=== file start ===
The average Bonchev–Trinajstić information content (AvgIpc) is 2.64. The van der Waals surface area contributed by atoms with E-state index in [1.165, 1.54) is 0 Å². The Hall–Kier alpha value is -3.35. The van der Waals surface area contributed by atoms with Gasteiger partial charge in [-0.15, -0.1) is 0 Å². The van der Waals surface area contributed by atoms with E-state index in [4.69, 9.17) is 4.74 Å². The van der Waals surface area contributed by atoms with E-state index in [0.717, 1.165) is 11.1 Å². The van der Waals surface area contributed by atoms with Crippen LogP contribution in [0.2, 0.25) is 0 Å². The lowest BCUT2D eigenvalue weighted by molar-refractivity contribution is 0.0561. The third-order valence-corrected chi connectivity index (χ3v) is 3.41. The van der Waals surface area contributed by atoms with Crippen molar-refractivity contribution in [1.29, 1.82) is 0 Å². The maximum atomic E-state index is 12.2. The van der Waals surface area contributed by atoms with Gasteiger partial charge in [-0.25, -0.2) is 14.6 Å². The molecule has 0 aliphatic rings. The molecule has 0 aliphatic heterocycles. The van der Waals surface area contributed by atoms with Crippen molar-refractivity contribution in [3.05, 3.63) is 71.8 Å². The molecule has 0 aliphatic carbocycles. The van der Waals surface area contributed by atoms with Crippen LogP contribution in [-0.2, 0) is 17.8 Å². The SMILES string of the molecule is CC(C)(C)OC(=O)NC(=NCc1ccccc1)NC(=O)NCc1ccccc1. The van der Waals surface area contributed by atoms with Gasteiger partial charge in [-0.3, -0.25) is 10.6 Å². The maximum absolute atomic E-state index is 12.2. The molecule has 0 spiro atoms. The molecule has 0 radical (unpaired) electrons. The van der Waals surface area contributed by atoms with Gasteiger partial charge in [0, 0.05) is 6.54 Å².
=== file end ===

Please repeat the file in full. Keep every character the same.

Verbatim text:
The average Bonchev–Trinajstić information content (AvgIpc) is 2.64. The van der Waals surface area contributed by atoms with E-state index in [1.165, 1.54) is 0 Å². The Hall–Kier alpha value is -3.35. The van der Waals surface area contributed by atoms with Gasteiger partial charge in [-0.15, -0.1) is 0 Å². The van der Waals surface area contributed by atoms with E-state index in [4.69, 9.17) is 4.74 Å². The van der Waals surface area contributed by atoms with E-state index in [0.717, 1.165) is 11.1 Å². The van der Waals surface area contributed by atoms with Crippen LogP contribution in [0.2, 0.25) is 0 Å². The lowest BCUT2D eigenvalue weighted by molar-refractivity contribution is 0.0561. The third-order valence-corrected chi connectivity index (χ3v) is 3.41. The van der Waals surface area contributed by atoms with Crippen molar-refractivity contribution in [1.29, 1.82) is 0 Å². The maximum atomic E-state index is 12.2. The van der Waals surface area contributed by atoms with Gasteiger partial charge in [-0.25, -0.2) is 14.6 Å². The molecule has 0 aliphatic rings. The molecule has 0 aliphatic heterocycles. The van der Waals surface area contributed by atoms with Crippen molar-refractivity contribution in [3.05, 3.63) is 71.8 Å². The molecule has 0 aliphatic carbocycles. The van der Waals surface area contributed by atoms with Crippen LogP contribution in [-0.2, 0) is 17.8 Å². The SMILES string of the molecule is CC(C)(C)OC(=O)NC(=NCc1ccccc1)NC(=O)NCc1ccccc1. The van der Waals surface area contributed by atoms with Gasteiger partial charge in [-0.3, -0.25) is 10.6 Å². The maximum absolute atomic E-state index is 12.2. The molecule has 0 spiro atoms. The molecule has 0 radical (unpaired) electrons. The van der Waals surface area contributed by atoms with Gasteiger partial charge in [0, 0.05) is 6.54 Å².